:40:08.:40:11.

Ray Mallon about his intentions following the death of Sir Stuart

:40:11.:40:16.

Bell. My guests this week: Sunderland Labour MP Julie Elliott

:40:16.:40:19.

and Conservative Lord, Michael Bates. And the papers have been

:40:19.:40:22.

full of the chancellor mistakenly perhaps travelling first class on a

:40:22.:40:25.

second class ticket. But there also seems to be a loophole allowing

:40:25.:40:34.

some of our MPs to travel first class frequently. Julie Elliott, is

:40:34.:40:39.

it justifiable for MPs to travel first class on expenses? I think if

:40:39.:40:44.

you get a ticket less than the cost of standard class, yes, it is. That

:40:44.:40:49.

is within the transparent, open rules. I suppose less than standard

:40:49.:40:54.

class, we are talking about the top standard class fare? Which is what

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we have to pay if the changes are made and we have to buy a ticket on

:40:58.:41:02.

the day of travel. Often, if you book a day in advance, you can get

:41:02.:41:06.

a first-class ticket cheaper than a standard class, because they are

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less popular. So it is swings and roundabouts. I do think the

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Telegraph is trying to make a story out of something that isn't there.

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Michael Bates, the problem it is related to what has happened in the

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past. Do you think it is justifiable? Well, the rules were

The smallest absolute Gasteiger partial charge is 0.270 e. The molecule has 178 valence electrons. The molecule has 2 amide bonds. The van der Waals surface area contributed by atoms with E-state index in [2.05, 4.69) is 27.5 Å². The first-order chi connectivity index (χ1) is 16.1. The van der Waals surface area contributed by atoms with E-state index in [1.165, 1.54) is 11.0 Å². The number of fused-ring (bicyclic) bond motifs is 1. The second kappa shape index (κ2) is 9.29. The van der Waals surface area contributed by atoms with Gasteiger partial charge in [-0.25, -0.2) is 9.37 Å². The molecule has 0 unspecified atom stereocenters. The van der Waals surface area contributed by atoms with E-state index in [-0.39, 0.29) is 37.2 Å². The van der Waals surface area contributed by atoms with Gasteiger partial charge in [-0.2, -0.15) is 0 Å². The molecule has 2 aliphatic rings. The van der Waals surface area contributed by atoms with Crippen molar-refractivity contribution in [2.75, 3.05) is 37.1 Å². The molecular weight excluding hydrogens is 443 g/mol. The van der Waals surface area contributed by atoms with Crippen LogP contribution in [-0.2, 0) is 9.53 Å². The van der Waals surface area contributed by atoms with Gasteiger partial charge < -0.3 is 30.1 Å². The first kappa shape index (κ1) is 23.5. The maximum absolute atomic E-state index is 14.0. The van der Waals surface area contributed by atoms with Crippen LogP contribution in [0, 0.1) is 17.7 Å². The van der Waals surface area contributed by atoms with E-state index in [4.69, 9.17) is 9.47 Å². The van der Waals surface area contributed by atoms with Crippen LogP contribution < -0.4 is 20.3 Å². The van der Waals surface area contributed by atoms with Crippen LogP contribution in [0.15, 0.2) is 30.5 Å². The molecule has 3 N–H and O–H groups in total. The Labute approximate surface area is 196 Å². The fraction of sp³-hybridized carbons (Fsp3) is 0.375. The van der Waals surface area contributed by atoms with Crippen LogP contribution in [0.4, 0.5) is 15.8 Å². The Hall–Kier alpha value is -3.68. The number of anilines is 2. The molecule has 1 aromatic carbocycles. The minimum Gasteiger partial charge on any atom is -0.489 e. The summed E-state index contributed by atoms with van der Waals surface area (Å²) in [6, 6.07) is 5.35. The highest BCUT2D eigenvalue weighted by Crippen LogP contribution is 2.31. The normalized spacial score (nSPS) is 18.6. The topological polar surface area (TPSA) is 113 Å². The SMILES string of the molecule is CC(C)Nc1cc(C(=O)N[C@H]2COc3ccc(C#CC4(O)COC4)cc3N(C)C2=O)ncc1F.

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changed in 2009. For parliamentarians, sometimes you get

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a clamour, a change in the rules, people abide by the rules and then

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there is an instant like a George Osborne and people want to change

:41:41.:41:45.

the rules again. If people want to say no first class under any

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circumstances, most MPs would say, fine. The roles are there at the

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moment. It is strange at this time that the Chancellor of the

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Exchequer is berated for travelling first class when his civil servants

:41:58.:42:08.
:42:08.:42:09.

would trouble in first class. Let's be sensible. -- would travel.

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Now - have you been unfortunate enough to have your house burgled

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or your car stolen? Well, when the new police and crime commissioners

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start work in 2014, they will be responsible not just for setting

:42:18.:42:21.

priorities for policing - but also for looking after victims of crime.

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So how will those standing for election next month put that into

:42:24.:42:27.

practice? To find out, we invited three of the candidates standing in

:42:27.:42:30.

Cleveland to meet some of those whose lives have been affected by

:42:30.:42:37.

crime. How will they faced a grilling by those they will be

:42:37.:42:43.

charged with protecting? Ron has had two petrol-bomb attacks on his

:42:43.:42:48.

home. To date, nobody has been prosecuted. My family have been

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tortured but 10 years with very little help from the agencies. I

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want to know what you would do for victims, because victims get a very